[Guest post by
Jim Manzi, a sharp writer with whom I frequently disagree, has a post up at National Review that made me do a double-take. It’s about income inequality—and it’s hardly a persuasive argument.
Manzi, who lives in Europe, admits that income inequality is “a symptom of deep problems,” but he bristles at “the cartoon of ‘Europe equal,
To support this revision, Manzi groups all 27 European Union countries together to come up with an EU-wide measure of inequality. He finds that, by this measure, “
The grouping method is, erm, interesting. Its most obvious feature is to basically eliminate the question of how different nations’ policies have affected inequality by collapsing very different governments and societies into one undifferentiated whole.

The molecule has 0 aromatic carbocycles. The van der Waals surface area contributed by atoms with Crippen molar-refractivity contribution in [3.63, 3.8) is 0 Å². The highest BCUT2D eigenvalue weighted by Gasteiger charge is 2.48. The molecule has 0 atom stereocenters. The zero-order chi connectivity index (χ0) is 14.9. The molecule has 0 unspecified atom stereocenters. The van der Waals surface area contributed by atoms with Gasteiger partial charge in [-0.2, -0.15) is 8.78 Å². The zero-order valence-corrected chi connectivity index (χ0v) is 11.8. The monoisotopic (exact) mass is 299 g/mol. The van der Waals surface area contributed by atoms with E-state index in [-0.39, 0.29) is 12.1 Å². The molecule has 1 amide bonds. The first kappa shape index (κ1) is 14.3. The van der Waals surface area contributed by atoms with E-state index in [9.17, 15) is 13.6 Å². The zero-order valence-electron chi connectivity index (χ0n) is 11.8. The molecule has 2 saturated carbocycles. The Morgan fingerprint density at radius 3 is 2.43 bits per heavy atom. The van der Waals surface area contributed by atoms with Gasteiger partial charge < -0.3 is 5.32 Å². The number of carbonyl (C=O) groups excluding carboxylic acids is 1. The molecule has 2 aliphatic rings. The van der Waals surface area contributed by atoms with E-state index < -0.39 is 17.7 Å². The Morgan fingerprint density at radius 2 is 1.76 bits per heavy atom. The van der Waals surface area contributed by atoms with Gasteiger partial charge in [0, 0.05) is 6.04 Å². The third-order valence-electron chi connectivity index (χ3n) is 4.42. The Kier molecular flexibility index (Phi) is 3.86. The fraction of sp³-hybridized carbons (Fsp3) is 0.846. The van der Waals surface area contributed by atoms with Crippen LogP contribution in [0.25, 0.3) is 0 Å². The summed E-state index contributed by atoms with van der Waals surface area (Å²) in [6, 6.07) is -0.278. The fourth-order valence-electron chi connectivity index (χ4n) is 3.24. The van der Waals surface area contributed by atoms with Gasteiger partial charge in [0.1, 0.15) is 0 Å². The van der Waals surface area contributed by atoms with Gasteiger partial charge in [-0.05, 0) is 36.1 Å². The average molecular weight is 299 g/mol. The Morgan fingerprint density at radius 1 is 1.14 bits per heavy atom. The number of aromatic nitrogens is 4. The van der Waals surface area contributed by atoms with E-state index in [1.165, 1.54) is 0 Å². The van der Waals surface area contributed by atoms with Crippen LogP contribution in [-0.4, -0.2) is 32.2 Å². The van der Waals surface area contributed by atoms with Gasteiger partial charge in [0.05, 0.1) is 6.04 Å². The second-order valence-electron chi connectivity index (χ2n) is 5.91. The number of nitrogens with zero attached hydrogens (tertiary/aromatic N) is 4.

Manzi does gesture towards a variety of EU-wide policies to indicate why most of the continent can be viewed as one unit, but this is a wildly distorting move. After all, there is surely something interesting about the phenomenon of European countries which have thriving economies, generous welfare states, and low levels of inequality—three things which, according to prevailing conservative dogma, cannot possibly coexist. In fact, eliminating the role of discrete national governments implicitly gives
But there’s another, perhaps even more crippling, problem with the analysis. “Europe” is a pretty big category, and it’s not at all evident that it can be appropriately compared to the
*A note for the lazy: If you scrolled down to the bottom because this post was too long, here’s an even simpler demonstration of Manzi’s folly: The CIA already constructed a ranking of inequality by its most common measure, the Gini index—and it included the European Union, allowing for easy comparison with the